Have they built huge standing armies to fight Israel and each other?  Yes.  Have they constructed massive security organizations to control their populaces?  Yes.  Have they built palaces and other absurd luxuries for their elites while their own people have starved?  Yes.

None of this is to suggest that all the nations in the region are inherently wicked, corrupt, or inefficient.  Some of the countries like Turkey, and the Gulf States are relatively progressive, and most are generally peaceful.  And to be fair many of the problems infecting the region can be seen in Asia, Africa, and South America as well.

However the point remains that after sixty years of independence instead of spending oil money on building prosperous societies, the nations of the Middle East have squandered their resources on enriching decadent elites and futile wars against Israel, and each other.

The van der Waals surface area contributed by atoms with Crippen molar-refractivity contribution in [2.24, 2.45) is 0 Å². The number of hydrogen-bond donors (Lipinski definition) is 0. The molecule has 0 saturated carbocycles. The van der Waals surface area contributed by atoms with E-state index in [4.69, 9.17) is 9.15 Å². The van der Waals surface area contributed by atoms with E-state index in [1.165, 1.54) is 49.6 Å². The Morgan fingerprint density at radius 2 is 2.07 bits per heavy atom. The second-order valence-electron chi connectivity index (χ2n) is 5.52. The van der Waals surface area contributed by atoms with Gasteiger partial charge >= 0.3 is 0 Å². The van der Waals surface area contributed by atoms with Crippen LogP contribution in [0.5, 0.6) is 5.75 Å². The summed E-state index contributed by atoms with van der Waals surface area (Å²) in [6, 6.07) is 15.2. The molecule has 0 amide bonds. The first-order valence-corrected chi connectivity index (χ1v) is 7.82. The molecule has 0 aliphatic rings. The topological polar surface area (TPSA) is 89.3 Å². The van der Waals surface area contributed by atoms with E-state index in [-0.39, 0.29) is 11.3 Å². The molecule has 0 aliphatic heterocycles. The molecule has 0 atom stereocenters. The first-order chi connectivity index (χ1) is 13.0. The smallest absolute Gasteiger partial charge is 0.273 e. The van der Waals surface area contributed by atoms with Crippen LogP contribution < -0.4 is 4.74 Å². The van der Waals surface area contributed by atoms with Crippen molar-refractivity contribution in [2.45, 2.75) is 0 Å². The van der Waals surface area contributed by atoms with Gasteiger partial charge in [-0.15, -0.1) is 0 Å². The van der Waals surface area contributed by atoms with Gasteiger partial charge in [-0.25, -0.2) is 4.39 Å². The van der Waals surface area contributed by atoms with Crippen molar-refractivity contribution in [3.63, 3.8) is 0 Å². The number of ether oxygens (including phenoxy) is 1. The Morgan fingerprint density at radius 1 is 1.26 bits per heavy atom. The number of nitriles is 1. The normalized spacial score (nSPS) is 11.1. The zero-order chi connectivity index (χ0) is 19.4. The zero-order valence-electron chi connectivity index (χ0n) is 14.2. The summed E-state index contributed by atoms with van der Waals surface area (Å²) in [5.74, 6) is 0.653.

While the western media seems hell-bent on showing how many Muslims have been killed by Coalition troops in Iraq, or Israelis in the occupied territories, it has conveniently missed the fact that during the last sixty years Muslims have killed more Muslims than the West or the Israeli have.

The worse war in the region by far, “The Iran-Iraq War” of 1980-88, saw more Muslims deaths then all the Arab-Israeli wars combined several times over.  To this we can add the Yemen, Lebanon, and Jordanian Civil Wars, Afghanistan after the Russian withdrawal, the sad conflict in Darfur, the barely known Egyptian-Libyan conflict, the Iraqi invasion of Kuwait, and technically even the Iraq war itself.  One could argue that the Iraqis and foreign insurgents have seemed more intent on killing each other than the Americans, if you factor in all the deaths from sectarian violence, terrorism, and criminals.

This does not even include the treatment of the Palestinians.  While the countries of the region always go on, and on, and on, about the Israeli atrocities against the Palestinians, history shows that the Arabs have treated them worse.